By Dr. Sohal
What is hypertension?
High blood pressure (also called hypertension) is one of the most common conditions seen in a family medicine office. Blood pressure consists of two numbers, systolic (upper reading) and diastolic (lower reading). Hypertension is usually defined when the blood pressure is >140/90. Normal blood pressure targets are <140/90. It is even lower (<130/80) if you have certain medical conditions such as diabetes or chronic kidney disease.
Accurate diagnosis of hypertension begins with an accurate measurement of blood pressure. Blood pressure should be routinely assessed in all adult patients at appropriate visits to determine cardiovascular risk and monitor antihypertensive treatment. The use of standardized measurement techniques and validated equipment is recommended for all blood pressure measurements. This includes manual office blood pressure, automated office blood pressure, home blood pressure monitoring and ambulatory blood pressure monitoring.
What are the consequences of hypertension?
High blood pressure damages your blood vessels and your target organs particularly the heart, brain and kidneys. This can lead to heart attack, stroke or kidney failure. Hypertension is a silent killer; most people do not feel any symptoms. Your first symptoms could be your last symptoms. You may feel symptoms such as severe headaches or visual problems if the blood pressure is very high. Many people particularly in the South Asian community do not like to take any blood pressure medications because they do not feel any symptoms. They may take BP medications on an as needed basis if they associate any perceived symptoms with high blood pressure. This is an incorrect assumption. A common analogy of hypertension is driving a car. It does not tell you the pressure in the tires, unless you stop at a gas station to check the required pressures in your tires. If you keep on driving your car with high pressure in your tires, one day they can burst which can lead to a fatal accident.
How do you manage hypertension?
Lifestyle changes: Lifestyle changes are very important to control hypertension. This includes maintaining healthy weight, being physically more active by regular exercise, healthy diet, moderation in salt and alcohol consumption and stopping smoking.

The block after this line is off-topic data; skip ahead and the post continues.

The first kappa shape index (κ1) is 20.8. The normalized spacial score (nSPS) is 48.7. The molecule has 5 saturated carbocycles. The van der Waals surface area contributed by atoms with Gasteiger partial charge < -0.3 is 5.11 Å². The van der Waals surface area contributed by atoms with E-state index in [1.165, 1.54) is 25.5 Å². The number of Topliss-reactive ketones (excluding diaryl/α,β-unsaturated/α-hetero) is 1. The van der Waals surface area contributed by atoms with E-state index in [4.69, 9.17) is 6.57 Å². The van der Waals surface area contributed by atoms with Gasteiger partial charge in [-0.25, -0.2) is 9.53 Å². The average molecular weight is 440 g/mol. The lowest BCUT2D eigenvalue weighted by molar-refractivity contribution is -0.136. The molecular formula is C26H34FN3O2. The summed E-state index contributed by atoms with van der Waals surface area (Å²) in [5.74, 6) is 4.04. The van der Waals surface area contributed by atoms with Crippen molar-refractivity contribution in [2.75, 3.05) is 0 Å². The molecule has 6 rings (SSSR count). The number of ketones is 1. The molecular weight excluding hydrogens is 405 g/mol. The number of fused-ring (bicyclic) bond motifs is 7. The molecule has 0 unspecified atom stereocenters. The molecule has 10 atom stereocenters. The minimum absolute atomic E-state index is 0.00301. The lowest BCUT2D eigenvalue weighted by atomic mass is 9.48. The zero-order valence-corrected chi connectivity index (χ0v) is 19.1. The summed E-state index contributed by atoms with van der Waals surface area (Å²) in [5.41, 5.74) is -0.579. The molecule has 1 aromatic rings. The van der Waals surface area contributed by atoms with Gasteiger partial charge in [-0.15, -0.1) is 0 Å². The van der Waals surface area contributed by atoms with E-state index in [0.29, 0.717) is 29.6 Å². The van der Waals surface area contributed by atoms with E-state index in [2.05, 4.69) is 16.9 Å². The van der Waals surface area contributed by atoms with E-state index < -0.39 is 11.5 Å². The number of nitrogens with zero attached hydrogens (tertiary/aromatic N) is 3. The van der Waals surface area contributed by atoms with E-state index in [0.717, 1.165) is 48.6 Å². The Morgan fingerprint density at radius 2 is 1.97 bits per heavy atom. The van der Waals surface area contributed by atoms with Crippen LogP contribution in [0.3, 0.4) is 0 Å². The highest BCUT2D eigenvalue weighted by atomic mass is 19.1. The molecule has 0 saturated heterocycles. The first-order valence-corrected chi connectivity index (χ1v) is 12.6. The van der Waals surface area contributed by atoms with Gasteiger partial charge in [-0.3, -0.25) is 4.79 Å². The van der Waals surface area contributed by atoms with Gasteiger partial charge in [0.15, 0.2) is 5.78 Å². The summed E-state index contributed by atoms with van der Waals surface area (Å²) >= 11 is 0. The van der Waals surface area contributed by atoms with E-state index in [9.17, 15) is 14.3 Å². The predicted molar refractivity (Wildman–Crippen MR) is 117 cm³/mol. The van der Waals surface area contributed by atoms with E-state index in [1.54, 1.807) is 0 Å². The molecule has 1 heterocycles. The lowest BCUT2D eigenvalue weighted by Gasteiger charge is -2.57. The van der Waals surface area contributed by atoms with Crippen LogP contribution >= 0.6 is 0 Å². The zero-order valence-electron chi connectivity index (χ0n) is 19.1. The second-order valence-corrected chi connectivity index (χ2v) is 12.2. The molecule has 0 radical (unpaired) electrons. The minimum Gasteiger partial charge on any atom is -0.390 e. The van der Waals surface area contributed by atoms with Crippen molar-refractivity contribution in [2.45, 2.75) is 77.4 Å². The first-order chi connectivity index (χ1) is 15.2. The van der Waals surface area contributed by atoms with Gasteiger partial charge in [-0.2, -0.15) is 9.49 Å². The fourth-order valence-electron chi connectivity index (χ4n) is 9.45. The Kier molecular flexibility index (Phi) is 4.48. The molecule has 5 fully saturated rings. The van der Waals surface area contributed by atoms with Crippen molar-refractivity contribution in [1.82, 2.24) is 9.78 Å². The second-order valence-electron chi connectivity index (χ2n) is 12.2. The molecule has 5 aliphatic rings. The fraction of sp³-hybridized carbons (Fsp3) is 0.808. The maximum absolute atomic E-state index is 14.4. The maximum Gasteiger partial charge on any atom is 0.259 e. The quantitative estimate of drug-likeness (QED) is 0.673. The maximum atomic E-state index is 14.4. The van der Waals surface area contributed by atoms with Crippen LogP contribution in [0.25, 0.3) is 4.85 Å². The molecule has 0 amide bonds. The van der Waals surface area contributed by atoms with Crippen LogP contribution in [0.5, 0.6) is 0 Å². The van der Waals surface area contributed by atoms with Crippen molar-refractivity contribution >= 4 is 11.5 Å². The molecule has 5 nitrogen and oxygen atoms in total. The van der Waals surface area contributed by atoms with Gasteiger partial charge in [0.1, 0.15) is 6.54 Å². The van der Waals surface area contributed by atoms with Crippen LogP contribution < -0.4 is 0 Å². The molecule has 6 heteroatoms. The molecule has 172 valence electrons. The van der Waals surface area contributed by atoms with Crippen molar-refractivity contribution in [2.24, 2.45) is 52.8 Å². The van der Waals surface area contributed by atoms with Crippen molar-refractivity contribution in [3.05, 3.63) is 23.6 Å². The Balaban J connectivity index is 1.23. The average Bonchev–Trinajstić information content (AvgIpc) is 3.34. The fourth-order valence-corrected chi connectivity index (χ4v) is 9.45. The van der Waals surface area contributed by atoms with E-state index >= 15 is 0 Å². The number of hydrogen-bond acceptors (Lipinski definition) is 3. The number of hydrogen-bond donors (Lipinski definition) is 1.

Medications: There are several medications to treat hypertension, the choice of medication used depends upon your age and associated medical conditions such as diabetes, heart disease, stroke, chronic kidney disease and asthma/COPD. There are mainly 5 classes of medications commonly used to treat hypertension: diuretics (e.g. hydrochlorothiazide), angiotensin converting enzyme inhibitors (e.g. ramipril), angiotensin receptor blockers (e.g. telmisartan), calcium channel blockers (e.g. amlodipine) and beta blockers (e.g. atenolol). There are number of blood pressure medications required to bring your blood pressure to target, which can vary from one to as many as four or five depending upon your initial blood pressure since there is a limit how much one medication can lower your blood pressure. It is important to do at least yearly blood tests (or early depending upon your clinical situation) in all hypertensive patients to check for blood sugar (diabetes), cholesterol, kidney function and electrolytes (sodium, potassium) to monitor the effect of high blood pressure on target organs and monitor the side effects of medications as well. Once you are diagnosed with hypertension you must take your blood pressure medications for the rest of your life. The medications will certainly prolong your life and will not shorten it.